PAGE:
Why Traffic May Be Harming Your HealthMay 9, 2013 | in Defensive Driving Tips
It is no secret that driving isn’t exactly the safest thing you do every day. In fact, depending on your job, it could very well be the most dangerous. The US Census reports that in 2009 there were 10.8 million motor vehicle accidents. But what if there was more to the story. Sure, your risk of getting injured while in a car is high, but simply being in your car may also be harming your health, even if you are accident free.
Oh, from the stress?
Yes, the stress while you are driving can get pretty intense. Especially if you are forced to drive during rush hour or you get stuck behind an accident where the cars are moving at a turtle’s pace. The stress of being late, or simply getting frustrated with idiot drivers, can cause your blood pressure to raise and your hair to gray (okay, that one is not scientifically proven). But there’s more.
Have you considered the fumes you are breathing in?
You may not even realize you are breathing in fumes as you are driving. Cars nowadays have to pass strict emissions tests to make sure they are not emitting high level of pollutants (unburned hydrocarbons and carbon monoxide), but even a car that passes emissions is still letting off dangerous exhaust fumes into the air. Since there are more cars on the road than ever before, resulting in more congestion than ever before, there are a lot of fumes out there that you are breathing in every time you are stuck in traffic.
These fumes may be making you unhealthy.
According to the Wall Street Journal, exhaust fumes have been believed to contribute to cancer, heart disease, and respiratory issues for quite some time. However, recently, these fumes are also believed to affect brain cells. The results can be seen in learning struggles, memory issues, and even an increase in occurrences of Alzheimer’s and autism.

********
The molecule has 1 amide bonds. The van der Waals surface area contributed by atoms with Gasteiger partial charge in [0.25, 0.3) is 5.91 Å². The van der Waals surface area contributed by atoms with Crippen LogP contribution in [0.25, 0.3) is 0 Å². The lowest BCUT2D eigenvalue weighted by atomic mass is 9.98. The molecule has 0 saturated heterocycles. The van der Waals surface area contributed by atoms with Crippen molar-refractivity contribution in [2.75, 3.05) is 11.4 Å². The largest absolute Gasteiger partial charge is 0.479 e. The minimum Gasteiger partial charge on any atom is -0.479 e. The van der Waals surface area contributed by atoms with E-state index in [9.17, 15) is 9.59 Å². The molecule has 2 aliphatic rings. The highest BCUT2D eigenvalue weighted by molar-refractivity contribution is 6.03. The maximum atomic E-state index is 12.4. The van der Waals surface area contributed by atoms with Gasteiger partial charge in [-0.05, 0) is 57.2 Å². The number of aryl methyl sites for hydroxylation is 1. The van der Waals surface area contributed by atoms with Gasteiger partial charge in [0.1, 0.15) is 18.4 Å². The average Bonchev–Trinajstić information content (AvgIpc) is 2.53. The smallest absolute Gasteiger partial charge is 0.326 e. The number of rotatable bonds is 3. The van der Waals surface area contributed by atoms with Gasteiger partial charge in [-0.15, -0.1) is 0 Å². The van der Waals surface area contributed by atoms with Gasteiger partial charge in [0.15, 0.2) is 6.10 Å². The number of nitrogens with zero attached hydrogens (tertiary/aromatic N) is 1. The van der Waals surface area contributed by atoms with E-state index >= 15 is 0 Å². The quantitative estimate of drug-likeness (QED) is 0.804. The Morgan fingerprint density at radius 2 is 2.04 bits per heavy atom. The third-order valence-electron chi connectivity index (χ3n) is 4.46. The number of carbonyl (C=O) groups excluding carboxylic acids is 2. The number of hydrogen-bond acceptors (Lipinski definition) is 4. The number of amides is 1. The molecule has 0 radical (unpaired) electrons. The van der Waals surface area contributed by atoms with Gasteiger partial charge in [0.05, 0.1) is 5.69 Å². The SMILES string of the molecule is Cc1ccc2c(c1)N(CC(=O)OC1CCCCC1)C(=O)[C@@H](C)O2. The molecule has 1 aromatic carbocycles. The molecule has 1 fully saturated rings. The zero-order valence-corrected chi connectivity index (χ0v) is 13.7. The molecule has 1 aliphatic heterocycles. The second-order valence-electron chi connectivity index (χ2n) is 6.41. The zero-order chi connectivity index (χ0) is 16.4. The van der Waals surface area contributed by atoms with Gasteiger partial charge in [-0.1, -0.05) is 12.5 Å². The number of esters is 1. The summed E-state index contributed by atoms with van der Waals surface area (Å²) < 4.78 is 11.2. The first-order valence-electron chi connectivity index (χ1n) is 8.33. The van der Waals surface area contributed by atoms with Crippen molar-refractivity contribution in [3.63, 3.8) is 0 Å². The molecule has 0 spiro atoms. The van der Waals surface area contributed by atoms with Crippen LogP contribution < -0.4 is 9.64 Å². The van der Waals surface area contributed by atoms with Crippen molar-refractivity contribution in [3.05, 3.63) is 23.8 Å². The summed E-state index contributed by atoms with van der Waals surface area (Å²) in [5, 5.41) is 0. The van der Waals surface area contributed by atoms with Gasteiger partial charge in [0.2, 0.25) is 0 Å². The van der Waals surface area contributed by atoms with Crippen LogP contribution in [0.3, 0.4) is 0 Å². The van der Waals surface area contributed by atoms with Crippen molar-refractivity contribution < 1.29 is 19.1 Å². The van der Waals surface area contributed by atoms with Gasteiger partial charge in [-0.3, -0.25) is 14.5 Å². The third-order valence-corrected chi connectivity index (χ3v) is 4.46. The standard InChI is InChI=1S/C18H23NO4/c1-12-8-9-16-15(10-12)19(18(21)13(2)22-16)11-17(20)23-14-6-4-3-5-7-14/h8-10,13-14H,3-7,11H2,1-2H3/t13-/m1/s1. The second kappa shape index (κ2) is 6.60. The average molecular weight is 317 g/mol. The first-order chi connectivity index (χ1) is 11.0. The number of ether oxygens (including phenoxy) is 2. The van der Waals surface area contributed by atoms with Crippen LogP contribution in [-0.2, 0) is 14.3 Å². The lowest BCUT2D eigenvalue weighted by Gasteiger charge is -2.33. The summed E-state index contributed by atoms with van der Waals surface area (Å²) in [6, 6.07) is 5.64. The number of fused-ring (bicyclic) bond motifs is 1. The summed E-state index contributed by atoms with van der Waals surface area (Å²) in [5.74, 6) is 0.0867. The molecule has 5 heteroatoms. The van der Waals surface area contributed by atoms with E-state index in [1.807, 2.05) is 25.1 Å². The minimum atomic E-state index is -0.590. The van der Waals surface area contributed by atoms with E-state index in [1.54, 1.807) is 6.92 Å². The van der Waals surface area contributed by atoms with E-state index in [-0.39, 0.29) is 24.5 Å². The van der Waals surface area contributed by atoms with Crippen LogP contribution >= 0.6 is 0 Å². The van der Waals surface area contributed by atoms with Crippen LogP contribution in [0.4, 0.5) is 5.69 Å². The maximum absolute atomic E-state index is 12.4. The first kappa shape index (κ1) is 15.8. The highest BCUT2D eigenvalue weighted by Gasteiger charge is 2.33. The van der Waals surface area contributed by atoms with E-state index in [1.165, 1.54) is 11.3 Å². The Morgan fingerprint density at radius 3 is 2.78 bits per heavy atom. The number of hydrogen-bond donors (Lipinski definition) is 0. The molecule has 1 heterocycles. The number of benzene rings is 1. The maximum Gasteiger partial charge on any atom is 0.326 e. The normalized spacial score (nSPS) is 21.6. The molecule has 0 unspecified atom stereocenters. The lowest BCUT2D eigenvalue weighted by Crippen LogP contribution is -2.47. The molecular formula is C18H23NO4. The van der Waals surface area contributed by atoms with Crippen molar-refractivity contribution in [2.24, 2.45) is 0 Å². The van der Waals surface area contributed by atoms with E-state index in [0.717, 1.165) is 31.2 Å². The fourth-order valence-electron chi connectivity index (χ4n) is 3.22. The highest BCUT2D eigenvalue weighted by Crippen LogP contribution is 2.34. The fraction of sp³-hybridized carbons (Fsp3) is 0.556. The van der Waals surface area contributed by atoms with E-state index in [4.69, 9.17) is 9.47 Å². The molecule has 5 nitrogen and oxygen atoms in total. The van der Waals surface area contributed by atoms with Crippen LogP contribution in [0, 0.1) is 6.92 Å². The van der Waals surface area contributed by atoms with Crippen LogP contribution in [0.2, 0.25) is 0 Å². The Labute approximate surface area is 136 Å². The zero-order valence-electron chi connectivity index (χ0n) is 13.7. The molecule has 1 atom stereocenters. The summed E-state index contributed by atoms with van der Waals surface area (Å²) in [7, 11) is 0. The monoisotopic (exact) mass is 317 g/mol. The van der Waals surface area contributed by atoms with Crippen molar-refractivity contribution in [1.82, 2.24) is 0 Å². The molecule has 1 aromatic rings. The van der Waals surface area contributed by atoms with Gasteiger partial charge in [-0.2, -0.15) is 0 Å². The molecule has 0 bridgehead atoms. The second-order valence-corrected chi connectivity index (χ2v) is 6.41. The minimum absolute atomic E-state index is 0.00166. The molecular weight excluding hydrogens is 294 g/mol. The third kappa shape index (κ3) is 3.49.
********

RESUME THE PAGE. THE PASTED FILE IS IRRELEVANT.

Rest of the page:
The good news is that there are things that can be done to reduce the effects mentioned above. If a rise in alternative fuels continues, and traffic flow problems are resolved, the harmful effects can be diminished. The main issue is when cars idle for extended periods of time on the freeway.
What can I do?
To help eliminate your exposure to these harmful fumes, keep your car moving. Try to get your boss to change your schedule so you can avoid rush hour. If that doesn’t work, (hey, you can dream, can’t you?) get together with a co-worker so you can use the carpool lane. If all else fails, make sure to keep the windows closed and keep your air circulation within the car.
For more tips on how to keep yourself safe on the road, check out DefensiveDriving.com.← Where to Find the Safety Information You Need for Your Car | Wind, Wind, Go Away! I Need to Drive Today! →